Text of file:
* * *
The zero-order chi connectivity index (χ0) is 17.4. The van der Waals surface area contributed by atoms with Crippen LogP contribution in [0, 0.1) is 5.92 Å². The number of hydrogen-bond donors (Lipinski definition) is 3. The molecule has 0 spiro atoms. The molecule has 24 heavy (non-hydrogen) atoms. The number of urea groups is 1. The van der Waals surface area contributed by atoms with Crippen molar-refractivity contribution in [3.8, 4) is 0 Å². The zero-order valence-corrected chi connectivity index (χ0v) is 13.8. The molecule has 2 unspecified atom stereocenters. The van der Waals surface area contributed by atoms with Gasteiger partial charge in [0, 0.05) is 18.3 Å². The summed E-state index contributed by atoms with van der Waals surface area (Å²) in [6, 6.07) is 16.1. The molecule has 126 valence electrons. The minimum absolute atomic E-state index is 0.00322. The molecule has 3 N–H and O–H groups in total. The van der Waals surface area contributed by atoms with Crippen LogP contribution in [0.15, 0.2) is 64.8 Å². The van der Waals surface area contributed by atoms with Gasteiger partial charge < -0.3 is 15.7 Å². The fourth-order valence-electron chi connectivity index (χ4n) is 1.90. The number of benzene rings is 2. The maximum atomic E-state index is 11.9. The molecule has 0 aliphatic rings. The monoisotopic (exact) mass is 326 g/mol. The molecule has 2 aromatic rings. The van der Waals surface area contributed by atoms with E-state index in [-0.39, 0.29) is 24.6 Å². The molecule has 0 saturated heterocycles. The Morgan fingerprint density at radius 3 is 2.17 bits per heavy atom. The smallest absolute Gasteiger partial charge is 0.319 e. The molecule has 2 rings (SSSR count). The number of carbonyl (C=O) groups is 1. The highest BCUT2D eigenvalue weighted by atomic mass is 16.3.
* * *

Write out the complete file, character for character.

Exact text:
The zero-order chi connectivity index (χ0) is 17.4. The van der Waals surface area contributed by atoms with Crippen LogP contribution in [0, 0.1) is 5.92 Å². The number of hydrogen-bond donors (Lipinski definition) is 3. The molecule has 0 spiro atoms. The molecule has 24 heavy (non-hydrogen) atoms. The number of urea groups is 1. The van der Waals surface area contributed by atoms with Crippen molar-refractivity contribution in [3.8, 4) is 0 Å². The zero-order valence-corrected chi connectivity index (χ0v) is 13.8. The molecule has 2 unspecified atom stereocenters. The van der Waals surface area contributed by atoms with Gasteiger partial charge in [0, 0.05) is 18.3 Å². The summed E-state index contributed by atoms with van der Waals surface area (Å²) in [6, 6.07) is 16.1. The molecule has 126 valence electrons. The minimum absolute atomic E-state index is 0.00322. The molecule has 3 N–H and O–H groups in total. The van der Waals surface area contributed by atoms with Crippen LogP contribution in [0.15, 0.2) is 64.8 Å². The van der Waals surface area contributed by atoms with Gasteiger partial charge < -0.3 is 15.7 Å². The fourth-order valence-electron chi connectivity index (χ4n) is 1.90. The number of benzene rings is 2. The maximum atomic E-state index is 11.9. The molecule has 0 aliphatic rings. The monoisotopic (exact) mass is 326 g/mol. The molecule has 2 aromatic rings. The van der Waals surface area contributed by atoms with E-state index in [-0.39, 0.29) is 24.6 Å². The molecule has 0 saturated heterocycles. The Morgan fingerprint density at radius 3 is 2.17 bits per heavy atom. The smallest absolute Gasteiger partial charge is 0.319 e. The molecule has 2 rings (SSSR count). The number of carbonyl (C=O) groups is 1. The highest BCUT2D eigenvalue weighted by atomic mass is 16.3.